From The Art and Popular Culture Encyclopedia
In Germany, Walpurgisnacht (or Hexennacht, meaning Witches' Night), the night from April 30 to May 1, is the night when allegedly the witches hold a large celebration on the Blocksberg and await the arrival of Spring.
- Walpurgis Night (in German folklore) the night of April 30 (May Day's eve), when witches meet on the Brocken mountain and hold revels with their gods..."
- Brocken is the highest of the Harz Mountains of north central Germany. It is noted for the phenomenon of the Brocken spectre and for witches' revels which reputedly took place there on Walpurgis night.
- The Brocken Spectre is a magnified shadow of an observer, typically surrounded by rainbow-like bands, thrown onto a bank of cloud in high mountain areas when the sun is low. The phenomenon was first reported on the Brocken.
- —Taken from Oxford Phrase & Fable.
In some parts of northern coastal regions of Germany, the custom of lighting huge Beltane fires is still kept alive, to celebrate the coming of May, while most parts of Germany have a derived Christianized custom around Easter called "Easter fires".
In rural parts of southern Germany it is part of popular youth culture to play pranks on Walpurgisnacht, e.g. tampering with neighbors' gardens, hiding possessions, or spraying graffiti on private property. These pranks occasionally result in serious damage to property or bodily injury.
Curiously Adolf Hitler, with several members of his staff (including Joseph Goebbels), committed suicide on Walpurgisnacht, April 30/May 1, 1945. In the History Channel's documentary, Hitler and the Occult, author Dusty Sklar stated that "It's believed by some people that he chose April 30th deliberately because it coincided with Walpurgis Night, which is believed to be the most important date (along with Halloween) in Satanism . So according to one commentator he was giving himself up to the powers of darkness."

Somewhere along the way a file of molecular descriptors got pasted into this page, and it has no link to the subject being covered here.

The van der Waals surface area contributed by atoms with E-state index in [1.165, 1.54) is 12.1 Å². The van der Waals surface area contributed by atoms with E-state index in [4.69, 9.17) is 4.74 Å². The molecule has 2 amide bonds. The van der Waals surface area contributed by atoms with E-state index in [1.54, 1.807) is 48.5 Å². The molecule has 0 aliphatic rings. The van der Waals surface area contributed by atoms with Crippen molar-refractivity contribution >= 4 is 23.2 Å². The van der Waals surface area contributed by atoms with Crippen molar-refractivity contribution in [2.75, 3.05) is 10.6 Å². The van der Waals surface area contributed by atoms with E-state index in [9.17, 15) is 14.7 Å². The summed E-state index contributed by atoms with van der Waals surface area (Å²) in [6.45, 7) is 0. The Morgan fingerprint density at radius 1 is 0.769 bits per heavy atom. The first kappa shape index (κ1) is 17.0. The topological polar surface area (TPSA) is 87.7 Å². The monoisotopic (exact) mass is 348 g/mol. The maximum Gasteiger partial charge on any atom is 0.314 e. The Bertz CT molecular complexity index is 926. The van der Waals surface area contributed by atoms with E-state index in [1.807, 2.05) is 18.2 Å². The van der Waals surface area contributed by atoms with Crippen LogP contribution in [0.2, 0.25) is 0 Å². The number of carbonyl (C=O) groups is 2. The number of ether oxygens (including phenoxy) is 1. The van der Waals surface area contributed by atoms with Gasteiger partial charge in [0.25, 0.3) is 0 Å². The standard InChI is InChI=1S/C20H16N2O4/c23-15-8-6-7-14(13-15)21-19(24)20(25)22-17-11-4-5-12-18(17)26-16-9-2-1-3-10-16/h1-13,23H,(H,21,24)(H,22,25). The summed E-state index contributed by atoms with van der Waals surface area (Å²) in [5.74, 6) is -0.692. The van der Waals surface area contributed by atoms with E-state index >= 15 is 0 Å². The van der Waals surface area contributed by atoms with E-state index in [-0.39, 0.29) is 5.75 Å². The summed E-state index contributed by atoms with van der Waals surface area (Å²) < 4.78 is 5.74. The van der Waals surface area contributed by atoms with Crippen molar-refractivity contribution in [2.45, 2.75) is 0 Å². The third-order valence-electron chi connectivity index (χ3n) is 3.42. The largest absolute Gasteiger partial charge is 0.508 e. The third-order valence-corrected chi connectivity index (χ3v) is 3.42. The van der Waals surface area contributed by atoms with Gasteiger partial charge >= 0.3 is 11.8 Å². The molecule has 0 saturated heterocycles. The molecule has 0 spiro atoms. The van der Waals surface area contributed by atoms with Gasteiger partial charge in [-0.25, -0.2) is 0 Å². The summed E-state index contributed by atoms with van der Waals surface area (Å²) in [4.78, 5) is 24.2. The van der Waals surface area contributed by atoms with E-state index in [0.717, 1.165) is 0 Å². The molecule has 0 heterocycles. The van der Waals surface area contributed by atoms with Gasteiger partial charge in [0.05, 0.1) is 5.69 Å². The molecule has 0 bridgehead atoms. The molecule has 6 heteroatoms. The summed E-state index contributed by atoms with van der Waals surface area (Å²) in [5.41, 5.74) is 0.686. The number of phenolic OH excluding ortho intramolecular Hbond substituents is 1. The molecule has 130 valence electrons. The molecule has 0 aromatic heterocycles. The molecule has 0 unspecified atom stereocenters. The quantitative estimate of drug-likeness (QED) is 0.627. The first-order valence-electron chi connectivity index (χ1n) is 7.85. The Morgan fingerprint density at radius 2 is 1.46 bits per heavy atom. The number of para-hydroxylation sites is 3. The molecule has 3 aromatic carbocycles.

References in modern culture
- In XXXenophile Collection Volume 4, the last story has a book entitled "It's Walpurgis Night Charlie Brown".
Theatre and Ballet
- The second act of Edward Albee's play Who's Afraid of Virginia Woolf? is titled "Walpurgisnacht."
- In Sight Unseen by Donald Margulies, Walpurgisnacht is the controversial painting by Jonathan Waxman of an interracial couple fornicating in a cemetery.
- Walpurgisnacht is the title of a Russian ballet, whose setting takes place on Walpurgisnacht. The ballet choreographed by Leonid Lavrovsky, with music by Gounod was performed by the Bolshoi Theatre's ballet Company. There exist film footage of some excerpts from it, danced by Maya Plisetskaya. There may also exist rather more footage of Raisa Struchkova dancing it.
- The Bram Stoker short story Dracula's Guest takes place on Walpurgisnacht: "Walpurgis Night was when, according to the belief of millions of people, the devil was abroad – when the graves were opened and the dead came forth and walked. When all evil things of earth and air and water held revel."
- In the H. P. Lovecraft story The Dreams In the Witch House Walpurgis Night is referred to as "the Witches' Sabbath", when Hell's blackest evil roamed the earth and all the slaves of Satan gathered for nameless rites and deeds.
- The English novelist and journalist Angela Carter makes reference to Walpurgisnacht in a short story entitled The Werewolf from the compilation of short stories The Bloody Chamber.
- The last chapter of book 5 of Thomas Mann's novel The Magic Mountain is named "Walpurgis Night."
- Gustav Meyrink wrote a novel called Walpurgis Night in 1917, about a carnivalesque popular uprising in Prague against the city's longtime Germanic monarchs.
- In Quicksilver by Neal Stephenson, a key character observes Walpurgisnacht celebrations in 17th century Germany.
- In the second half of Roger Zelazny's The Chronicles of Amber series, Walpurgisnacht is the day on which yearly attempts are made on Merlin's (Son of Corwin) life, by the son of Brand.